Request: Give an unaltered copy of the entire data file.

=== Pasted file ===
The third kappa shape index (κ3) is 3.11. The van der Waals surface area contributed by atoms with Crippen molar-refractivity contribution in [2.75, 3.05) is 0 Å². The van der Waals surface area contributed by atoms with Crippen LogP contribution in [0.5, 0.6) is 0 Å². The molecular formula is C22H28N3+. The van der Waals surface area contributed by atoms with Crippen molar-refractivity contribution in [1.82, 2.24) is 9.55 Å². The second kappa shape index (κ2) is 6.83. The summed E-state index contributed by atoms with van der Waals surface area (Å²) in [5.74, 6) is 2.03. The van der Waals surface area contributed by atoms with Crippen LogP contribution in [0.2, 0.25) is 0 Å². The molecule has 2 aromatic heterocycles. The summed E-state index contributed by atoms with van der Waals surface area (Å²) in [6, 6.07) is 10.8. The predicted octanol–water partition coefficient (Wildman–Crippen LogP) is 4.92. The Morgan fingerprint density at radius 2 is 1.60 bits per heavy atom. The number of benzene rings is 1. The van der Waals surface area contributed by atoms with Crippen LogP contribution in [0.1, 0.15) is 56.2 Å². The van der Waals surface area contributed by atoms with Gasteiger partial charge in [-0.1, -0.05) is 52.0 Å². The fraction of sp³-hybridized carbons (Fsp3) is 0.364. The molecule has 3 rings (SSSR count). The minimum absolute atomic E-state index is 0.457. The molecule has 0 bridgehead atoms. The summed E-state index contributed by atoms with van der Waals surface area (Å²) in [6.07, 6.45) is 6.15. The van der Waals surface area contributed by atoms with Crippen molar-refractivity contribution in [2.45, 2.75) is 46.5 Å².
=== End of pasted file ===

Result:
The third kappa shape index (κ3) is 3.11. The van der Waals surface area contributed by atoms with Crippen molar-refractivity contribution in [2.75, 3.05) is 0 Å². The van der Waals surface area contributed by atoms with Crippen LogP contribution in [0.5, 0.6) is 0 Å². The molecular formula is C22H28N3+. The van der Waals surface area contributed by atoms with Crippen molar-refractivity contribution in [1.82, 2.24) is 9.55 Å². The second kappa shape index (κ2) is 6.83. The summed E-state index contributed by atoms with van der Waals surface area (Å²) in [5.74, 6) is 2.03. The van der Waals surface area contributed by atoms with Crippen LogP contribution in [0.2, 0.25) is 0 Å². The molecule has 2 aromatic heterocycles. The summed E-state index contributed by atoms with van der Waals surface area (Å²) in [6, 6.07) is 10.8. The predicted octanol–water partition coefficient (Wildman–Crippen LogP) is 4.92. The Morgan fingerprint density at radius 2 is 1.60 bits per heavy atom. The number of benzene rings is 1. The van der Waals surface area contributed by atoms with Crippen LogP contribution in [0.1, 0.15) is 56.2 Å². The van der Waals surface area contributed by atoms with Gasteiger partial charge in [-0.1, -0.05) is 52.0 Å². The fraction of sp³-hybridized carbons (Fsp3) is 0.364. The molecule has 3 rings (SSSR count). The minimum absolute atomic E-state index is 0.457. The molecule has 0 bridgehead atoms. The summed E-state index contributed by atoms with van der Waals surface area (Å²) in [6.07, 6.45) is 6.15. The van der Waals surface area contributed by atoms with Crippen molar-refractivity contribution in [2.45, 2.75) is 46.5 Å².